The Meaning Of “Hebel” In Ecclesiastes -- By: Kimmo Huovila

Journal: Conspectus
Volume: CONSPECTUS 27:1 (Mar 2019)
Article: The Meaning Of “Hebel” In Ecclesiastes
Author: Kimmo Huovila

The Meaning Of “Hebel” In Ecclesiastes1

Kimmo Huovila


Dan Lioy


Ecclesiastes, Hebrew language, Hebel, הבל, lexical study, prototype theory

About The Authors2

Kimmo Huovila

PhD, SATS (2018)

Dan Lioy

PhD, North-West University, The Senior Research Manager at the South African Theological Seminary, Dan has a particular research interest in intertextuality, Biblical ethics and spiritual care in professional settings.


The interpretation of hebel in Ecclesiastes has a great influence on one’s understanding of the message of the book. This article discusses six different proposals for the meaning of hebel using the criteria of usage outside of Ecclesiastes, of natural prototype extensions from the attested meanings, of contextual fit, and of authorial cues to the reader. Using these criteria, it is argued that in Ecclesiastes the word means ‘futile’ without implying worthlessness. Ecclesiastes makes a case to value joy over pursuing the impossible task of achieving permanent profit in life and losing joy in the process.

This article:

1. The Relevance Of The Study Of Hebel To The Study Of Ecclesiastes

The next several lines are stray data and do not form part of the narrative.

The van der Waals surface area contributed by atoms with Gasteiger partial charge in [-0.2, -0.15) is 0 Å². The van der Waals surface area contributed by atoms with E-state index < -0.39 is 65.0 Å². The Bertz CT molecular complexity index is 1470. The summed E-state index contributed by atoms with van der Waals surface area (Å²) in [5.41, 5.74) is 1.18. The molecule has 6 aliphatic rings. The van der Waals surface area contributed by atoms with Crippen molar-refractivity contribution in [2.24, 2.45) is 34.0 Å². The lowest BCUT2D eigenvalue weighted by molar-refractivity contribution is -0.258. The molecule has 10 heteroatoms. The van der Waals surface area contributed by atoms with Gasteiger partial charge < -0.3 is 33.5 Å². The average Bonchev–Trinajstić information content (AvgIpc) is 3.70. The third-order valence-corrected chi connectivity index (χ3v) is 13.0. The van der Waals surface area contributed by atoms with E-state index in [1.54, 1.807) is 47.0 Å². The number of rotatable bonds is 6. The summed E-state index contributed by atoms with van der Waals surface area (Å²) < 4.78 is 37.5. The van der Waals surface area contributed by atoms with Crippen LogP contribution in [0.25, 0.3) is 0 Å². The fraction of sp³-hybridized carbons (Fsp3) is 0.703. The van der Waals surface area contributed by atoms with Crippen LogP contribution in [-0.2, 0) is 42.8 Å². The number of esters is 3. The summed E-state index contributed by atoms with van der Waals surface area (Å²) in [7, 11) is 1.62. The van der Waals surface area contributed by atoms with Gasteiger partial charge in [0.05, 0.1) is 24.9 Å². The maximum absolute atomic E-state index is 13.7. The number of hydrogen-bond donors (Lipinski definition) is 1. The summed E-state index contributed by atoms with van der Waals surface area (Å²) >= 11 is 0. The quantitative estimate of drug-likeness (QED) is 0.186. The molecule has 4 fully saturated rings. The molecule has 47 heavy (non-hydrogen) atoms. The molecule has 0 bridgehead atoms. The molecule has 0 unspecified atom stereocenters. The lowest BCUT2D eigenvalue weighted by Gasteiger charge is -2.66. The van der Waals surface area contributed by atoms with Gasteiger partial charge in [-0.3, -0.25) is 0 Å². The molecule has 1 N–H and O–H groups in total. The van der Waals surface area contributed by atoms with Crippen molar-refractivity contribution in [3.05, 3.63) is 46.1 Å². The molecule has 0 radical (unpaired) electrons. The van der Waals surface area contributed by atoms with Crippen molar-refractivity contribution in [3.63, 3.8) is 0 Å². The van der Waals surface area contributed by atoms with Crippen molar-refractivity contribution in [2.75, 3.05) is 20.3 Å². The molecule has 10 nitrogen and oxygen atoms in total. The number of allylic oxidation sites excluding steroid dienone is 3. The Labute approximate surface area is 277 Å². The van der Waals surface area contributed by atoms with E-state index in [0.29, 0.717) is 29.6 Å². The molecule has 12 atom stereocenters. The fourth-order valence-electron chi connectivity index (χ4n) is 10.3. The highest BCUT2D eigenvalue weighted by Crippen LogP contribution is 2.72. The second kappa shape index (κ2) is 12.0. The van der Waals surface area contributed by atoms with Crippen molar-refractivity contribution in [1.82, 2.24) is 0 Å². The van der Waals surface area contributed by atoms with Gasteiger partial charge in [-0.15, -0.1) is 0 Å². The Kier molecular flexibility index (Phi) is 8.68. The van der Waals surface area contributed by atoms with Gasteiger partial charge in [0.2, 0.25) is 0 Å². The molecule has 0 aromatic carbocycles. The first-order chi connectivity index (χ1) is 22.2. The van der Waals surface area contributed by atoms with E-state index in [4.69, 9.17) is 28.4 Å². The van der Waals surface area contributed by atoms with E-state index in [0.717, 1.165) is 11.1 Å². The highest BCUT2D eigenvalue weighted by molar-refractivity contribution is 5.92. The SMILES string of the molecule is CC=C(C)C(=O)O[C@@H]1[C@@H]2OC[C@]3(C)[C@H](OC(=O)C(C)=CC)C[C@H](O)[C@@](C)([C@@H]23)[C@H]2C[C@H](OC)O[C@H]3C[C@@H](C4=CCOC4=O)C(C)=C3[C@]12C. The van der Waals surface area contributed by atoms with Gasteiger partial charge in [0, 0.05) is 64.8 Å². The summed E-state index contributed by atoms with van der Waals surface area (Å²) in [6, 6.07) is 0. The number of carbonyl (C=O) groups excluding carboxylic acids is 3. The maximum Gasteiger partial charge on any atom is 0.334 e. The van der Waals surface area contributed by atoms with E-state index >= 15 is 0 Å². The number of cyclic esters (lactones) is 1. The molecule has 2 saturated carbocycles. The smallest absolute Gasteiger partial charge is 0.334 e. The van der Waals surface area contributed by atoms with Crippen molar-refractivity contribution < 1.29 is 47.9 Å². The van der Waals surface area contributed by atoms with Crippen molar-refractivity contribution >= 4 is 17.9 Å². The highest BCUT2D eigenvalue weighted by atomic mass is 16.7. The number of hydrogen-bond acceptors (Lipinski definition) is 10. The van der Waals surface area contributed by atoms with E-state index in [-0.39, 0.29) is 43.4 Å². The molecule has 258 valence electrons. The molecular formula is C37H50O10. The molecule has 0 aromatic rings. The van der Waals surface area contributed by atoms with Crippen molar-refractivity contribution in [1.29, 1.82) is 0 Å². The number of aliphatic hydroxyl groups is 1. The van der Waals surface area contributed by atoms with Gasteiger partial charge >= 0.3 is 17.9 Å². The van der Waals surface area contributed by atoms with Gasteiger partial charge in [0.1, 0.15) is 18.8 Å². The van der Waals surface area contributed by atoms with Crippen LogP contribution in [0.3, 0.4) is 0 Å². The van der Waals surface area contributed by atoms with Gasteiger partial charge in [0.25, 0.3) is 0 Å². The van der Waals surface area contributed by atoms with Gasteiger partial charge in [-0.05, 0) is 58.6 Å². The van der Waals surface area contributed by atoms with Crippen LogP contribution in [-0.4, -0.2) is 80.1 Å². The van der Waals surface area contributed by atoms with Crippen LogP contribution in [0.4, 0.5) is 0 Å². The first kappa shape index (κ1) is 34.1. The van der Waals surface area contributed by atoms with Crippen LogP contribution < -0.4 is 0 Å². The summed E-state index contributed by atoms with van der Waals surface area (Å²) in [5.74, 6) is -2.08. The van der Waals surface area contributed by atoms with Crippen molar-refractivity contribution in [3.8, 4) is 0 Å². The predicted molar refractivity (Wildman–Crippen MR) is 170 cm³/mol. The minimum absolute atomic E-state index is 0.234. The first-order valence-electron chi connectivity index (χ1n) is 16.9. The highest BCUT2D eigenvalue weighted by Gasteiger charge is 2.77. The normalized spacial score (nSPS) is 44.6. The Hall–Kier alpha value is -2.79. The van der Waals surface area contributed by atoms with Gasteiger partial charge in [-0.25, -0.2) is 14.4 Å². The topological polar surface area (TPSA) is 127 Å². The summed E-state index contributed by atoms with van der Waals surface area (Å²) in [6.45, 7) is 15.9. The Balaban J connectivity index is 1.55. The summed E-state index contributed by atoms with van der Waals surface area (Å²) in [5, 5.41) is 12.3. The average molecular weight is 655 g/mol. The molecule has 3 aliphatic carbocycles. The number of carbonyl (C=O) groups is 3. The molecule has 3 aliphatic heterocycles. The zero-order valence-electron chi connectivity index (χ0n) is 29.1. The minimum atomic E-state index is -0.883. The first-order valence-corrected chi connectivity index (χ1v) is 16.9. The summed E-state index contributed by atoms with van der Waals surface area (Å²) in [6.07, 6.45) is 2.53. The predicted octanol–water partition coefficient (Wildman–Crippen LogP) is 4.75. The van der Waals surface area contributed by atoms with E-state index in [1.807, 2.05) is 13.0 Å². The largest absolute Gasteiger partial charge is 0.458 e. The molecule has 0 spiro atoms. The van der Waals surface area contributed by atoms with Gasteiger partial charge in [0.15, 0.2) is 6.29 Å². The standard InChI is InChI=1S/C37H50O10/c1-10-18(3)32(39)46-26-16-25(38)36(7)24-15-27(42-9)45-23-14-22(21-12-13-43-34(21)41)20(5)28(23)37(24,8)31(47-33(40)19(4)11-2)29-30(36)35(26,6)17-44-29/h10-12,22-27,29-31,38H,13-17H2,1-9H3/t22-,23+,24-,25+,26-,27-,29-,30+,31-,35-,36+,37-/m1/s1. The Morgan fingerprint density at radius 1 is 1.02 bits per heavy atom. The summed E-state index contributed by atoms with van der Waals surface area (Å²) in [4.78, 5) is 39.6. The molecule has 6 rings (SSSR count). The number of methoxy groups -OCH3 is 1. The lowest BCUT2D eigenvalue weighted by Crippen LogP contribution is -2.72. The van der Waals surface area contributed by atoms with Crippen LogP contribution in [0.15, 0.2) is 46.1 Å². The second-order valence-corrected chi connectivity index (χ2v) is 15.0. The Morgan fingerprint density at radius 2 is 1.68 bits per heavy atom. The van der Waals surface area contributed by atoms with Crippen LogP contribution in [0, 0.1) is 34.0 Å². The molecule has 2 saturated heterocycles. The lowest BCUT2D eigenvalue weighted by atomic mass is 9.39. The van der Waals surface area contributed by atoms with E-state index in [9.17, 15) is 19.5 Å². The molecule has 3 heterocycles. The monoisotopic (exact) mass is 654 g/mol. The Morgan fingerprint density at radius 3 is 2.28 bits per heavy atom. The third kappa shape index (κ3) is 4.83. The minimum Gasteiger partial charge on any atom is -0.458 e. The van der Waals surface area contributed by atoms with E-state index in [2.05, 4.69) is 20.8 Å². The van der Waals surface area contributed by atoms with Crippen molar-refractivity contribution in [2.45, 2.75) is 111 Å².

The interpretation of the book of Ecclesiastes depends to a large degree on the interpretation of the key word hebel. The message of the book is summarised by calling all things hebel (Eccl 1:2, 12:8). The message conveyed is quite different if all things are called worthless or meaningless (Longman 1998:61–65), temporary (Fredericks 2010:50–54), absurd (Fox 1999:30–42), enigmatic (Staples 1943, Ogden 1987:17–22, Bartholomew 2009:104–107), or futile (Huovila 2018:114–156). Understanding hebel as ‘worthless’ summarises the book in terms of value. ‘Meaningless’ leads one to think of the book as discussing the meaning of life, and concluding that it has none. If everything is called ‘temporary’, the book discusses the transience of life. If everything was called ‘absurd’, the book juxtaposes expectations with observations in life, and notes the incongruity between them. If everything is called ‘enigmatic’, Qohelet was struggling with intellectual dilemm...

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